Ohio EPA Performing Modeling in Support of 1-hr SO2 Attainment Designations



The U.S. EPA finalized the new 1-hour primary National Ambient Air Quality Standard (NAAQS) for SO2 on August 23, 2010.  The new standard requires new or modified sources that trigger Prevention of Significant Deterioration (PSD) permitting to demonstrate compliance with the new 1-hour SO2 NAAQS through an air quality modeling analysis.  In addition, the rule requires the Ohio EPA to determine which areas in the state are attaining the new 1-hr standard.  As outlined in the preamble to the final rule, U.S. EPA has provided they will "not consider ambient air quality monitoring alone to be the most appropriate means of determining whether all areas are attaining a short term NAAQS," and provides that states should also utilize the "superior utility that modeling offers for assessing SO2 concentrations."  In response to this requirement, several states, including Ohio, have embarked on modeling to support attainment designations for the new standard.  Unlike states such as Indiana and Illinois, the Ohio EPA has taken a more focused approach by limiting the initial modeling effort to those areas surrounding the seven existing ambient monitors that show nonattainment with the new NAAQS.  These ambient monitors are located in Belmont, Columbiana, Cuyahoga, Jefferson, Lake, Meigs, and Morgan counties.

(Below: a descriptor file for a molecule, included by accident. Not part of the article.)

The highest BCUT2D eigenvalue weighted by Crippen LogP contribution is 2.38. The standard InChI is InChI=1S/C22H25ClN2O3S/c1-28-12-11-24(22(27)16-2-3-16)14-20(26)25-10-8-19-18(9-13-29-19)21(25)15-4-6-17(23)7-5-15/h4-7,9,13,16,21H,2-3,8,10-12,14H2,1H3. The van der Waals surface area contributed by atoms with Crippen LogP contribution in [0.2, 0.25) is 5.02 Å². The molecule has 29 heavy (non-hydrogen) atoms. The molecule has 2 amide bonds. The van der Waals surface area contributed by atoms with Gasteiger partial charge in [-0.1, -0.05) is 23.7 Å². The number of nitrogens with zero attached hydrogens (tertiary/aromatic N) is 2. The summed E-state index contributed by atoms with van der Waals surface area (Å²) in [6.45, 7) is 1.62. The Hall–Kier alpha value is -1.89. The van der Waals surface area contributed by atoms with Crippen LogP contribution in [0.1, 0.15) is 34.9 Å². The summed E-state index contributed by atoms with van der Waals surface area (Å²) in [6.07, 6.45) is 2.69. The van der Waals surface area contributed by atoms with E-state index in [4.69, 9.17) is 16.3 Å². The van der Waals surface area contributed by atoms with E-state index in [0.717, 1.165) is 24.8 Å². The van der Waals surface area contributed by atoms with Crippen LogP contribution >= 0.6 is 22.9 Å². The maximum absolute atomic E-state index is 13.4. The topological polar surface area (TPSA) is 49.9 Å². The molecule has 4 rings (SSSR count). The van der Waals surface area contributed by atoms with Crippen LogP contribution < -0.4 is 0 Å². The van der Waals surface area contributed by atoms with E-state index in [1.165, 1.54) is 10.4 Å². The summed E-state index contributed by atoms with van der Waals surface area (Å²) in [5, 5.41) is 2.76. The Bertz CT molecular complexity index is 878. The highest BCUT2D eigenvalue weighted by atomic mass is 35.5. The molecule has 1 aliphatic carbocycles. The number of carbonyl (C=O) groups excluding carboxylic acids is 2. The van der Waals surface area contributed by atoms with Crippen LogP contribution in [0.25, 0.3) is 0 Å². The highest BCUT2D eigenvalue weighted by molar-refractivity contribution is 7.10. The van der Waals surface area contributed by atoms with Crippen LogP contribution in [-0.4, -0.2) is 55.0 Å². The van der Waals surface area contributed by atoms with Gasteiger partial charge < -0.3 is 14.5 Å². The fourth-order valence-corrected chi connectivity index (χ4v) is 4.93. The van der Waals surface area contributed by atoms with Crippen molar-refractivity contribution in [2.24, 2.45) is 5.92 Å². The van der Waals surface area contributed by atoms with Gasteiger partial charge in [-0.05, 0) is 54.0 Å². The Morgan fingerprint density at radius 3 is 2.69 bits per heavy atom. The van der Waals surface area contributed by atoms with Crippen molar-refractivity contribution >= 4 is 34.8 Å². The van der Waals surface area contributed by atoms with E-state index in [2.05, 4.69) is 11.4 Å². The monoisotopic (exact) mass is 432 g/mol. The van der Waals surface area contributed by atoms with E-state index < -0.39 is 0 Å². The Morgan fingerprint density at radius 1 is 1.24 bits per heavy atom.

In developing this first round of modeling, Ohio EPA initially contacted 20-30 large sources of SO2 emissions located in these seven counties for the data necessary to perform the modeling (e.g., stack parameters, building data).  However, upon further guidance from U.S. EPA, Ohio EPA expanded the modeling domain to a 50 kilometer (km) radius around each monitor.  Ohio EPA is currently working with 10-15 additional sources of SO2 emissions to address the expanded modeling domain in these seven areas.  By June 2013, Ohio EPA will be required to conduct additional modeling for the remainder of the state and expects to initiate additional data requests from significant sources of SO2 emissions to support this more expansive modeling effort.

For more information about this article please call Kirk Lowery at 614-433-0733.